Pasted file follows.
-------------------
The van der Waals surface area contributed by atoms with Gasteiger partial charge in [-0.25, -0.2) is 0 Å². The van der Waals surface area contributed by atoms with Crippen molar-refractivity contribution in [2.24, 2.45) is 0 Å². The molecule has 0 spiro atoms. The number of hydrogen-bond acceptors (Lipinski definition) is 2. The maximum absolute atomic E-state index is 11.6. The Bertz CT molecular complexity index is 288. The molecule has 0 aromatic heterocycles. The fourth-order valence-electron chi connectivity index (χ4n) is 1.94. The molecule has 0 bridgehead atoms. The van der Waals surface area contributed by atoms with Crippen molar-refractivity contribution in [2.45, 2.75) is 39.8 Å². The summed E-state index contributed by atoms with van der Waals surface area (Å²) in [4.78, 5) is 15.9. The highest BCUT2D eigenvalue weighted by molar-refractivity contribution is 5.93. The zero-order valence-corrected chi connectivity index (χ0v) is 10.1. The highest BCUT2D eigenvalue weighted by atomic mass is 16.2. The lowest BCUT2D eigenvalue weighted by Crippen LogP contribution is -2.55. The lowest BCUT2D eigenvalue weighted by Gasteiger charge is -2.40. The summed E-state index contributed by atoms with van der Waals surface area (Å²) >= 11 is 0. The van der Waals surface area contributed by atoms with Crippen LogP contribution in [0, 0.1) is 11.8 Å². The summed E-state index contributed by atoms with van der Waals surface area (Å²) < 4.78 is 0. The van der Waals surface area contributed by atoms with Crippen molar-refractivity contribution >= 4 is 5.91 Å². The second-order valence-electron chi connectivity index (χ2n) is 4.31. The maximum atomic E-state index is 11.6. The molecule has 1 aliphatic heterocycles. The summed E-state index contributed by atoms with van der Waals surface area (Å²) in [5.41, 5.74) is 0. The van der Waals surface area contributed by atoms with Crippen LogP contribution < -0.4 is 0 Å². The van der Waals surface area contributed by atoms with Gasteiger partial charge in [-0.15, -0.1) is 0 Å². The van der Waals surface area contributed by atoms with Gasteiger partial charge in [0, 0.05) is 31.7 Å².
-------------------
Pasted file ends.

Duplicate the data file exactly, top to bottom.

The van der Waals surface area contributed by atoms with Gasteiger partial charge in [-0.25, -0.2) is 0 Å². The van der Waals surface area contributed by atoms with Crippen molar-refractivity contribution in [2.24, 2.45) is 0 Å². The molecule has 0 spiro atoms. The number of hydrogen-bond acceptors (Lipinski definition) is 2. The maximum absolute atomic E-state index is 11.6. The Bertz CT molecular complexity index is 288. The molecule has 0 aromatic heterocycles. The fourth-order valence-electron chi connectivity index (χ4n) is 1.94. The molecule has 0 bridgehead atoms. The van der Waals surface area contributed by atoms with Crippen molar-refractivity contribution in [2.45, 2.75) is 39.8 Å². The summed E-state index contributed by atoms with van der Waals surface area (Å²) in [4.78, 5) is 15.9. The highest BCUT2D eigenvalue weighted by molar-refractivity contribution is 5.93. The zero-order valence-corrected chi connectivity index (χ0v) is 10.1. The highest BCUT2D eigenvalue weighted by atomic mass is 16.2. The lowest BCUT2D eigenvalue weighted by Crippen LogP contribution is -2.55. The lowest BCUT2D eigenvalue weighted by Gasteiger charge is -2.40. The summed E-state index contributed by atoms with van der Waals surface area (Å²) >= 11 is 0. The van der Waals surface area contributed by atoms with Crippen LogP contribution in [0, 0.1) is 11.8 Å². The summed E-state index contributed by atoms with van der Waals surface area (Å²) < 4.78 is 0. The van der Waals surface area contributed by atoms with Crippen molar-refractivity contribution >= 4 is 5.91 Å². The second-order valence-electron chi connectivity index (χ2n) is 4.31. The maximum atomic E-state index is 11.6. The molecule has 1 aliphatic heterocycles. The summed E-state index contributed by atoms with van der Waals surface area (Å²) in [5.41, 5.74) is 0. The van der Waals surface area contributed by atoms with Crippen LogP contribution < -0.4 is 0 Å². The van der Waals surface area contributed by atoms with Gasteiger partial charge in [-0.15, -0.1) is 0 Å². The van der Waals surface area contributed by atoms with Gasteiger partial charge in [0, 0.05) is 31.7 Å².